An Antidote to Cultural Appropriation

Latino Culture is Not a Bootleg Version of Black Culture

In December of 2020, fans accused Bad Bunny and Argentinian rapper Rosalia of appropriating African American culture. This conversational stick of dynamite is a perfect ice breaker for you and I to have a chat about the Latin identity. What you are about to hear does not get a lot of media coverage, but it is a conversation that is sorely overdue.

Dear White (and Black) People

As much as it hurts me to say it, the way North Americans of all shades and colors see my Latin identity, or the “Latino brand,” if you will, is a bootleg version of African American clichés. The cholo is often portrayed as a Spanish-speaking “Big Scary Black Guy.”

I’m not saying these human beings don’t exist in real life. I’m saying they do exist in America. In the U.S.A, the Latin image has been pimped out by Hollywood executives for more than 90 years.

I’m fed up with that sh*t.

Who is Bad Bunny? IDK, But He’s Definitely More Black Than Rosalia

Who are these Spanish rappers who find themselves serving as ambassadors for the diverse people of the Spanish world? And if it is not braids and chains like their Black Anglo counterparts, then what the hell are they supposed to be wearing? Instead of angrily Tweeting about cultural appropriation, why is nobody asking these questions?

Let’s start with Bad Bunny. Bunny is from a unique place in the world. Puerto Rico is literally part of the U.S.A. But while it technically boasts both English and Spanish as its official languages on paper, its people speak much more Spanish than English. Puerto Rico is an island full of proud U.S. citizens who cannot speak a sneeze of English.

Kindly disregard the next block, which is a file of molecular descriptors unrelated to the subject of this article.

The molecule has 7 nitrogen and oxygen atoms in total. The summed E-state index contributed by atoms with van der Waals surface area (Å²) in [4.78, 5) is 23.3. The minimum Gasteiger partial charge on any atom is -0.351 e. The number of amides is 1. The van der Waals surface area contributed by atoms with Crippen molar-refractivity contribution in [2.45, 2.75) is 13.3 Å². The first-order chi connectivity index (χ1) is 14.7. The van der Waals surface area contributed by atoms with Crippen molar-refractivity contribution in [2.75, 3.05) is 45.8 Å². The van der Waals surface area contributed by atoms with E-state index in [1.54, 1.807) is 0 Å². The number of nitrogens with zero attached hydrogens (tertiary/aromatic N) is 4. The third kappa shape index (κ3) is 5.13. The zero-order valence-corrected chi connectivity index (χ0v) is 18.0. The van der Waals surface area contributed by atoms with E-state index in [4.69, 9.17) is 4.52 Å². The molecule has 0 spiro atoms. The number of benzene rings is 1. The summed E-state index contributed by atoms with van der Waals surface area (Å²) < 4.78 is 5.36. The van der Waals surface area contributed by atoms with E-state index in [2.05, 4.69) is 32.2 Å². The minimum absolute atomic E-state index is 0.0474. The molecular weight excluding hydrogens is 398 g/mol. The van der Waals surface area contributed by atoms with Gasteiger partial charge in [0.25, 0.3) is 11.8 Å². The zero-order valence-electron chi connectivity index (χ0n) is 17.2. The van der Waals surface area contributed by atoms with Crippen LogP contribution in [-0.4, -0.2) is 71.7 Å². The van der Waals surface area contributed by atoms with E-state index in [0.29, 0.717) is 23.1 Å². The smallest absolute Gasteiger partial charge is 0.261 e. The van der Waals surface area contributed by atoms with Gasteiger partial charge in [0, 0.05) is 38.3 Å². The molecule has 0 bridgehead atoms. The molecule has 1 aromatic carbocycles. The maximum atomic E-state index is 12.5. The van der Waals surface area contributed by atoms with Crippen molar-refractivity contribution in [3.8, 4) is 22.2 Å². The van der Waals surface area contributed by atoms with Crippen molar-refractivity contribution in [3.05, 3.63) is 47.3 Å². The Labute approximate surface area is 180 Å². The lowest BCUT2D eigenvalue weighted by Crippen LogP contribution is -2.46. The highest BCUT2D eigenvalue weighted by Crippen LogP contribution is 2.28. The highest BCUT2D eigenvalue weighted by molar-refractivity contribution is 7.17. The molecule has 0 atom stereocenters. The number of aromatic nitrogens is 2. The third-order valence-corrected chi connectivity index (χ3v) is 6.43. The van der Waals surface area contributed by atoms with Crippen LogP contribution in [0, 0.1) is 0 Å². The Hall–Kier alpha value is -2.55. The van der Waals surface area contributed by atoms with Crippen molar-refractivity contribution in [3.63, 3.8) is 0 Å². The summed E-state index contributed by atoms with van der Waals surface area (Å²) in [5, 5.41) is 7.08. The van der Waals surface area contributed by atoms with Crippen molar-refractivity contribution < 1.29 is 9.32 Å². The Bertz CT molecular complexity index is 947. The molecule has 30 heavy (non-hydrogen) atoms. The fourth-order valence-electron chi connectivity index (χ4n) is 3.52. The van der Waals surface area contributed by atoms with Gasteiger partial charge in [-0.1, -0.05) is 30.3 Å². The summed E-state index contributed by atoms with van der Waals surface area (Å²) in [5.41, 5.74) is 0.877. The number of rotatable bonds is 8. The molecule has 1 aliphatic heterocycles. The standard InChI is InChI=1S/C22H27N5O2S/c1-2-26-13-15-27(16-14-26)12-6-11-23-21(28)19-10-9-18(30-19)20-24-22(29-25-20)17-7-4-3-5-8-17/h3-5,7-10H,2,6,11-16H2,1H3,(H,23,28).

Puerto Rico THINKS more North American than any of the 19 Spanish-speaking countries in the Americas. PR also has the quirk of being particularly Black — meaning influenced by African culture. So when Bad Bunny interprets African American culture by rocking grills in I Like It ft. Cardi B, he is doing it both as somebody with both African and American “affiliations.”

Bunny is not ignorantly appropriating African American culture since he actually does have a claim for being both American and (kinda) “Black”.

Rosalia is a different story. She has no alliance to Black culture. Spain is less than 3% Black. It’s a country rich in original history, style, and fashion. Ironically, Spain is as protective of its culture as African Americans are with theirs.

Her wardrobe in this particular video is OK. It has no relation with African American styles and is actually more reminiscent of the dress worn for Spanish flamenco.

However, none of this matters. Cultural appropriation is a problem, and not a solution. The point of this conversation is proposing a solution to cultural appropriation.

One Characteristic of Gen Z is the Rejection of European Beauty Standards

Internet-educated young people are starting to pick up on the fact that there are millions of styles missing in their world. Millions of fun, beautiful, efficient ideas have been laughed and ignored out of existence since the freaking Renaissance.

European standards of beauty are not the best. Certainly, they are not the only standards in the world.

Flickr search showing a cultural appropriation problem that is not very well known
I typed “Angry African man” into a search engine and literally got images of Central American gangsters. The problem is these are two completely separate cultures that are often lumped together in popular culture.

I’m talking about Latin American styles, West African styles, Asian styles, South African styles, even Aboriginal Australian styles. These are styles of design that have come from places other than Caucasian Europe.

I have one example for you that is near and dear to my heart.

Magical Realism, One Solution to Cultural Appropriation

Magical realism is an Amazonian art movement. It is a standard. It is a non-European standard. It is a pattern of design that we can use going forward as Latin American artists.

Magical realism was made reality in our world through the books of 20th century Colombian author, Gabriel Garcia Marquez.

I can’t tell you what should be beautiful, but I call on trendsetters and those whose business it is to spread good ideas and ask them urgently to not turn away from their own culture when it comes time to design the brand or product.

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